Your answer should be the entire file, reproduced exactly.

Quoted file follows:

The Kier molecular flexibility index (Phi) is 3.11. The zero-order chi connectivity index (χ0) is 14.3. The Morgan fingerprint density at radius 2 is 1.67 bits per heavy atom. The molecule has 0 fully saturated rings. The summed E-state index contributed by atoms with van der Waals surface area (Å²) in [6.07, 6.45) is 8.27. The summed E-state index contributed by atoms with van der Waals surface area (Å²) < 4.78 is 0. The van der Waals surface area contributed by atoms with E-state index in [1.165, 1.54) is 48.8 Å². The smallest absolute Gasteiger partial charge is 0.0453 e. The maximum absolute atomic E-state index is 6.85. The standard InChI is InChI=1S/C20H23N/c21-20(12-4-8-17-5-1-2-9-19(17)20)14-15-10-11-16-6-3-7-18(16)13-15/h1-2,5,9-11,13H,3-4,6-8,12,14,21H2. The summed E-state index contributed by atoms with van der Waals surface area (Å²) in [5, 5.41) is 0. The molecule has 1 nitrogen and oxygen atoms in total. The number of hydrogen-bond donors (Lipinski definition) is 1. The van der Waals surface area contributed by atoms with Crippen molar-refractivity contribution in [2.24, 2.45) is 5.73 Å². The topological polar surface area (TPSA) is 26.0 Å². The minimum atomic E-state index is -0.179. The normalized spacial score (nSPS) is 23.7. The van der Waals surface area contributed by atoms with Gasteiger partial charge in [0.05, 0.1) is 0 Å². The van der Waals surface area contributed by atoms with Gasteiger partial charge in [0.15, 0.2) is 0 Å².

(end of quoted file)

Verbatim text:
The Kier molecular flexibility index (Phi) is 3.11. The zero-order chi connectivity index (χ0) is 14.3. The Morgan fingerprint density at radius 2 is 1.67 bits per heavy atom. The molecule has 0 fully saturated rings. The summed E-state index contributed by atoms with van der Waals surface area (Å²) in [6.07, 6.45) is 8.27. The summed E-state index contributed by atoms with van der Waals surface area (Å²) < 4.78 is 0. The van der Waals surface area contributed by atoms with E-state index in [1.165, 1.54) is 48.8 Å². The smallest absolute Gasteiger partial charge is 0.0453 e. The maximum absolute atomic E-state index is 6.85. The standard InChI is InChI=1S/C20H23N/c21-20(12-4-8-17-5-1-2-9-19(17)20)14-15-10-11-16-6-3-7-18(16)13-15/h1-2,5,9-11,13H,3-4,6-8,12,14,21H2. The summed E-state index contributed by atoms with van der Waals surface area (Å²) in [5, 5.41) is 0. The molecule has 1 nitrogen and oxygen atoms in total. The number of hydrogen-bond donors (Lipinski definition) is 1. The van der Waals surface area contributed by atoms with Crippen molar-refractivity contribution in [2.24, 2.45) is 5.73 Å². The topological polar surface area (TPSA) is 26.0 Å². The minimum atomic E-state index is -0.179. The normalized spacial score (nSPS) is 23.7. The van der Waals surface area contributed by atoms with Gasteiger partial charge in [0.05, 0.1) is 0 Å². The van der Waals surface area contributed by atoms with Gasteiger partial charge in [0.15, 0.2) is 0 Å².